09:20 Lev Utkin Imprecise Two-Stage Maximum Likelihood Estimation

In order to deal with statistical data characterized by changeable parameters it is proposed to maximize the likelihood function over a set of probability distributions at first stage and then to maximize over the changeable parameters. The set of distributions is defined by its lower and upper bounds which can be constructed by using the imprecise Bayesian models, by using the generalized method of moments, and by using the confidence intervals on the mean and variance. Every approach has shortcomings and virtues that are analyzed.
09:50 Michael Goldstein Temporal coherence

I will talk about temporal coherence, temporal sure preference and conditioning as a "model" for inference, and raise several issues that are important for foundations of statistics, and may be interesting to explore within an imprecise framework.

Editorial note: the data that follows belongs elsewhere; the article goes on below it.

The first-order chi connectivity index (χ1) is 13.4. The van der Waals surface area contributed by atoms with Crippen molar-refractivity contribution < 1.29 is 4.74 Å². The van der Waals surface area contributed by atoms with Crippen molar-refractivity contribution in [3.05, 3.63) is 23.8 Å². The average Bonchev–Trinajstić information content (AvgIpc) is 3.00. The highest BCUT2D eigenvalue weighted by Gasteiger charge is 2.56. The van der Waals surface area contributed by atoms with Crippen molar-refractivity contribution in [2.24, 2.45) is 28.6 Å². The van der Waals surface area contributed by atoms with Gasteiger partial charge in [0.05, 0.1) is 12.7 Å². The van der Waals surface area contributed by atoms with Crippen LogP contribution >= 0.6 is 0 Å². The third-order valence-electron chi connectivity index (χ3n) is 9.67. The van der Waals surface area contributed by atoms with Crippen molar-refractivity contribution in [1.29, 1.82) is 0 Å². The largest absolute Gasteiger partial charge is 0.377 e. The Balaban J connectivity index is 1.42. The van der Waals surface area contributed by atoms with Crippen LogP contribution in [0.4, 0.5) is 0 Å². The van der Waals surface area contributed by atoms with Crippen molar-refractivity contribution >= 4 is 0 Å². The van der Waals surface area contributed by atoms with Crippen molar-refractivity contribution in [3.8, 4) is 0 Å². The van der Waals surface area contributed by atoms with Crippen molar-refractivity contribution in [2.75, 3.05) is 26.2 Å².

10:20 Coffee break
10:45 Marco Cattaneo The likelihood approach to statistics as a theory of imprecise probability

I will show how the likelihood approach to statistics can be interpreted as a theory of imprecise probability, and compare it with the precise and imprecise Bayesian approaches.
11:30 Matthias Troffaes Factuality AKA subgame perfection

We characterized the precise conditions under which counterfactuals arise. A normal form solution will contain a number of optimal policies. One can examine these policies restricted to a subtree of the original tree, and one can also consider finding the normal form solution of the subtree (conditional upon the preceding events). If this solution differs from the restriction of the full solution, then one's actions in a subtree are determined by the full tree in which it was embedded: one is counterfactual.
12:00 Tomaz Podobnik On probabilistic parametric inference